Electric Dreams

Special Dream Art Exhibit - Process: Transforming Dreams into Art -Notes from the Granny Gallery

Nancy Richter Brzeski 

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Brzeski, Nancy Richter (1997 February). Special Dream Art Exhibit - Process: Transforming Dreams into Art -Notes from the Granny Gallery. Electric Dreams 4(2). Retrieved July 26, 2000 on the World Wide Web: http://www.dreamgate.com/electric-dreams  

Last Christmas (1995), I had an important dream.

There was a lot of bright Christmas red in it. (It is unusual for me to see color in my dreams.) One of the settings was a fancy Indian restaurant which my mother, grandmother and I wanted to enter. (See my actual mother and grandmother in upper right-hand corner. The little girl with the white Persian cat is me, eight years old. In the dream there was a little girl in a fancy dress, who was talking to her cat while I was begging her to help me find my family.) I recognized it as Gaylord's at Ghiradelli Square in San Francisco, a place where we often took our children on special occasions; a place we all liked.

One Saturday when my husband and I were walking around on Fisherman's Wharf, I was looking for a large colored photo of Gaylord's to use in a collage. Perhaps I already had the idea of making a collage based on this dream. After searching in vain, I found the photo at home.

The other setting in the dream had something to do with Tunisia. I actually heard the word clearly. I had no idea what Tunisia looked like, so I leafed through a lot of old National Geographics until I found an illustrated article. I cut out a few of the pictures. (Lower left and lower center of collage. The dead-looking tress are photos I took in South Africa, at the end of their winder. I thought they were dead; but our guide told me they would all be green soon, when the rainy season began.)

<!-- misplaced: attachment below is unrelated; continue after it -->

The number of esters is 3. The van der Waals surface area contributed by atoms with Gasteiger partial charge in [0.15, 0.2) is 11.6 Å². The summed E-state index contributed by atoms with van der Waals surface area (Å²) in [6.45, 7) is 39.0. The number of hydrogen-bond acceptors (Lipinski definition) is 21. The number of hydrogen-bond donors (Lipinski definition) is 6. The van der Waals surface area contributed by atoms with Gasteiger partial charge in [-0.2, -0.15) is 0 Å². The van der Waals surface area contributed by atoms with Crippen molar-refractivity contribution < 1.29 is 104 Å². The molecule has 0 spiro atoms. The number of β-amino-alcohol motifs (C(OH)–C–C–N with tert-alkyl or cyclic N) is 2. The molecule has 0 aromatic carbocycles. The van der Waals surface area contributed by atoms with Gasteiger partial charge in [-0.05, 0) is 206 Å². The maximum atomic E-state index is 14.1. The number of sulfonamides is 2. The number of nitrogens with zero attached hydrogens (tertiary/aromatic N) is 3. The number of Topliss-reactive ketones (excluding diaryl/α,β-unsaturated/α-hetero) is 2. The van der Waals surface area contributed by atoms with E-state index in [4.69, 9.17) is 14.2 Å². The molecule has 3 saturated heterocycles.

I needed another central image, a very frightened girl or woman, since I felt very threatened in the dream. In the second scene, I found myself alone at night in the narrow, Casaba-like, with a few seedy, strange-looking characters slinking around in the dark. I found a photo of a terrified Afghani girl on the cover of one of my _National Geographics_. But she was much too young, so I aged her using oil pastels. I made her look more like me. (See central image under red-violet cellophane. The purple tissue-paper "hand" just happened.

I found a large board to work on. Foam core, thick cardboard, or canvas board. I played around with all these materials, moving them around tentatively, having fun trying out different arrangements. Then I glued them. But you can transform your dreams in a much freer way if you like. The choice of colors creates a mood. Also the materials you use, as I used Christmas wrapping paper and tinsel for a Christmas dream. You don't have to be as literal as I am. Using the actual photos of myself and my family makes it more *real* for me, than crude attempts to draw or paint them. I also enjoy using photos that I have taken

The bottom line is this.

I knew that dreams are important guides to living if we understand them, and I love to make collages, paintings, and sculptures. You can do it too! If you like it, it's good. I will be happy to hear about your adventures with Dream Art.

Stop by my dream inspired art site, the Granny Gallery


and experience my other dream inspired pieces of art. Be sure to make comments and send me email at


- Nancy